New Kids on the Block: Tennis Elbow at The Journal Gallery

It all started when they were just babies, at the Montserrat College Of Art in Beverly, Mass., in 1999. Michael Nevin was a former pro snowboarder who started a magazine that celebrated the snowboarding and skateboarding culture – with some art thrown in. Julia Dippelhofer was a continuing ed student working as an au pair, just in from Germany. It was called The Journal.

A few years later, after a move to New York, their chance encounter with a Buddhist artist in the East Village resulted in (what seemed like at the time) a subtle shift. They were publishing the magazine out of a space on East 6th Street between B and C and started showing his work in the front of the store. That became The Journal Gallery.

“By then we knew something about publishing, but the gallery was trial and error,” said Michael (born in Park Slope, family moves to Vermont when he is 8). “I was shocked when a collector came in and bought something. It was a revelation.”

From there things evolved – quickly. The pair (once romantic, now divorced, still business partners) opened a gallery in Williamsburg in 2007 showing only emerging artists; five years later they had a 4,000-square-foot gallery space. And with that bigger space came bigger shows, a bigger staff and all the energy of the openings and of course, the buzz. “It was really a great time,” said Julia, “but we missed that independent spirit, that spontaneity.”

When the building was sold last fall, they decided to move to Tribeca and reinvent their entire business model. It’s now called “Tennis Elbow” at The Journal Gallery and the idea is regular repetition, over and over again, till you’re really good at it. There are weekly rotating shows in a small viewing gallery on White Street, a big change from the huge shows in BK that took two years to prep. They travel lighter; they can take risks. And they jettisoned routines that they decided were not serving the artist or the collector.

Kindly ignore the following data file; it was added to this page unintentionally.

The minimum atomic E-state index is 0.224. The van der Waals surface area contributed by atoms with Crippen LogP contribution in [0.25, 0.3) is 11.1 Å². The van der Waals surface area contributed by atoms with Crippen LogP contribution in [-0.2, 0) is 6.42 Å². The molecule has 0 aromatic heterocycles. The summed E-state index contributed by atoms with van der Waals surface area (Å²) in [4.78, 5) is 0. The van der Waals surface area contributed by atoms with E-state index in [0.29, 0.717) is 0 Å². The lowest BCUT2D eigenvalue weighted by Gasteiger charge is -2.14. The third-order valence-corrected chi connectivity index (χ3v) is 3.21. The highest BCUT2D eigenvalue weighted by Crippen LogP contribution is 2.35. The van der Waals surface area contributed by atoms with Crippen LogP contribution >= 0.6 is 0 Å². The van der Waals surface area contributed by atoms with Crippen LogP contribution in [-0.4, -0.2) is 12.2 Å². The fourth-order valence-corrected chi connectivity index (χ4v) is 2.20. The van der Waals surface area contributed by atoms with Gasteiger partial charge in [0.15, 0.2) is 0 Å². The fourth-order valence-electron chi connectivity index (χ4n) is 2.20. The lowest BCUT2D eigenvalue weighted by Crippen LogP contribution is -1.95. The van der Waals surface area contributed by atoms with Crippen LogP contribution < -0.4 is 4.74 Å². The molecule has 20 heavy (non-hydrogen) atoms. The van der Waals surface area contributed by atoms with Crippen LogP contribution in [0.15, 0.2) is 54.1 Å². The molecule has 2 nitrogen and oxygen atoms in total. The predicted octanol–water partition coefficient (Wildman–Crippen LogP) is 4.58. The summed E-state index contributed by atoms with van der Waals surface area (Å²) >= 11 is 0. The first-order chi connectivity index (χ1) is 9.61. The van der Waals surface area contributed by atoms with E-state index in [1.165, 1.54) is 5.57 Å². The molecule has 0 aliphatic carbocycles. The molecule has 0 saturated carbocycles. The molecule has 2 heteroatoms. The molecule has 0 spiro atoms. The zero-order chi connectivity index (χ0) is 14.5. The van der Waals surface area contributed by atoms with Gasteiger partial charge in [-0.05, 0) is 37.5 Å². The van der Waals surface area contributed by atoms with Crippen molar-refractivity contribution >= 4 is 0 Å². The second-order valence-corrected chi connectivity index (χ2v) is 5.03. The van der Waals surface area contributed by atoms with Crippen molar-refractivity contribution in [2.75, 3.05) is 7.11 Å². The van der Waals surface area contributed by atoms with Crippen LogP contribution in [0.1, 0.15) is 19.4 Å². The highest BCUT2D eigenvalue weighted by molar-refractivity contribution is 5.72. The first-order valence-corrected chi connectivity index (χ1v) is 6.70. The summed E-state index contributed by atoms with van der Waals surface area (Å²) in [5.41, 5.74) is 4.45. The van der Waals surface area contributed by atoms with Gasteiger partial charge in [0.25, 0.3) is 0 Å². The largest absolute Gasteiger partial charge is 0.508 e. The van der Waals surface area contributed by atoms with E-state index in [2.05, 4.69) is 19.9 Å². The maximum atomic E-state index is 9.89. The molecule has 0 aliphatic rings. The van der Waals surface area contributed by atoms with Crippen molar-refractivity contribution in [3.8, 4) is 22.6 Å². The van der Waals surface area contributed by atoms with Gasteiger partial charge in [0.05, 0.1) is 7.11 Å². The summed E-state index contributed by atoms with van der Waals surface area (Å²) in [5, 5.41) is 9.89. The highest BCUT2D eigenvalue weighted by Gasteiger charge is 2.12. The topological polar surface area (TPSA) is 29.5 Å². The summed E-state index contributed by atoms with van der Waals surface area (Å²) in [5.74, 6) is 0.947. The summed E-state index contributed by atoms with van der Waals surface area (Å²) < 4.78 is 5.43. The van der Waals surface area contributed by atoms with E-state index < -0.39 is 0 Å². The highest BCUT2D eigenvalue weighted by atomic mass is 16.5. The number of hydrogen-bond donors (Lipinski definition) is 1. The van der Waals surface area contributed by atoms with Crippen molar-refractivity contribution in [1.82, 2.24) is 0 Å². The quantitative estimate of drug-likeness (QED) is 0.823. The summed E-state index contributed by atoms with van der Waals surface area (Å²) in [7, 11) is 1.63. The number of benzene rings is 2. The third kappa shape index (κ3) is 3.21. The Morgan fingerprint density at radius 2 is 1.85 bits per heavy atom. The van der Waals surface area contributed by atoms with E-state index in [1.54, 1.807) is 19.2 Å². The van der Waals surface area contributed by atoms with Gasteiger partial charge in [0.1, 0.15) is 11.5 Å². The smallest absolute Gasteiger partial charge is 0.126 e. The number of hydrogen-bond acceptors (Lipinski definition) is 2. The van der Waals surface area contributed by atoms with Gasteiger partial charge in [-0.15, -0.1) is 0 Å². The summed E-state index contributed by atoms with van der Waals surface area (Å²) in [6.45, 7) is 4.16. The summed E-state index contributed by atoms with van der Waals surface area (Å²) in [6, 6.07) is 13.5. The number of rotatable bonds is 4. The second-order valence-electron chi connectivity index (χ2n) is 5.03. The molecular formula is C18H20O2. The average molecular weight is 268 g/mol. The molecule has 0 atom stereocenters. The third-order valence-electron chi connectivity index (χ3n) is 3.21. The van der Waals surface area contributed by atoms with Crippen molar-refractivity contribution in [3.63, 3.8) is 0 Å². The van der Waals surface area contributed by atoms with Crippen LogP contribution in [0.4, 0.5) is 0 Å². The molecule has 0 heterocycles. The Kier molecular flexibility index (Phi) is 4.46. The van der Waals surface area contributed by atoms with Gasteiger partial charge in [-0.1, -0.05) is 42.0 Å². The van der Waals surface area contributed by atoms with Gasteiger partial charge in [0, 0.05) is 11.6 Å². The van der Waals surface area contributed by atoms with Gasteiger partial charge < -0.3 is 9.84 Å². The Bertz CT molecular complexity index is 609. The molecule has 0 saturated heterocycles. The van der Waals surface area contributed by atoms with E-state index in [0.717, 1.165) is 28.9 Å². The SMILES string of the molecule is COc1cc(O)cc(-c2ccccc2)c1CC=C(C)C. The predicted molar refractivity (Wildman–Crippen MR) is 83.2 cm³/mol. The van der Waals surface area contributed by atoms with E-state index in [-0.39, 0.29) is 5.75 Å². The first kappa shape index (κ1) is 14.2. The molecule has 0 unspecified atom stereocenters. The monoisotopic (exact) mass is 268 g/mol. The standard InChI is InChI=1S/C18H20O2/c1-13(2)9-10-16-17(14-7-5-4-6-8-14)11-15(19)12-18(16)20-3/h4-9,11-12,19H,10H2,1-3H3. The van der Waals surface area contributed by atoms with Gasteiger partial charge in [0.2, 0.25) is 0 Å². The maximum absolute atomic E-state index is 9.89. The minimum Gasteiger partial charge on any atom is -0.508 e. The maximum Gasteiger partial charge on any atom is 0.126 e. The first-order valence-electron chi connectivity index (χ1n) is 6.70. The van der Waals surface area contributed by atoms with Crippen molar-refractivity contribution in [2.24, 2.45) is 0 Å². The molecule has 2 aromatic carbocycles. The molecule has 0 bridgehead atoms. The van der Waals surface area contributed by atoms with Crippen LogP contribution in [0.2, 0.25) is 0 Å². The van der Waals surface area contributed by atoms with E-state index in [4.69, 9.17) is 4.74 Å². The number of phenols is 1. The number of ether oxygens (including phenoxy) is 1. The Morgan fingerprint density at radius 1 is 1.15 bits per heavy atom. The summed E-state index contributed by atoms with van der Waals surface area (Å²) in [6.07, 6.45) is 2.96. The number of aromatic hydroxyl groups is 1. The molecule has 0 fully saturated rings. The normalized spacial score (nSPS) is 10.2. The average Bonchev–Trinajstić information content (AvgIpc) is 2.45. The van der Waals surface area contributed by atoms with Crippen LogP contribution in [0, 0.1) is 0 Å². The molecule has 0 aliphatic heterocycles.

“We said, ‘What would it look like if we did all the these things that galleries didn’t do,’” said Michael. Tossed aside were show titles, press releases, openings, dinners, and what seems to me the biggest departure: representation. They don’t rep artists, and they show artists that are repped by other galleries. A new show opens every Saturday at noon (the artist is announced on Friday at noon). And they sell the work online through a membership-only site. To join is free, but collectors must be approved and agree to some rules, including no resale for two years. “We want to democratize the collector market – make it more transparent in terms of pricing – but protect the artist market,” said Julia.

Relocating to Tribeca was an easy choice. They wanted to be part of a gallery community, but everyone is leaving Chelsea and the East Village, well, they did that already. It’s expensive, but they note, so is everything in Manhattan. And then this little ode to the neighborhood, from Michael, for those moments when things are getting you down: “Tribeca just has this elegant identity and these beautiful buildings. It feels like old New York and new New York mixed. Everyone complains about how everything is changing, but here it feels like people have been here for a long time. For us, this is old New York.”

Starting today through Sept. 12: new art work by Helmut Lang.

Tennis Elbow at The Journal Gallery
45 White Street
Open every day, 12 – 6p
Weekly solo exhibitions, opening every Saturday at noon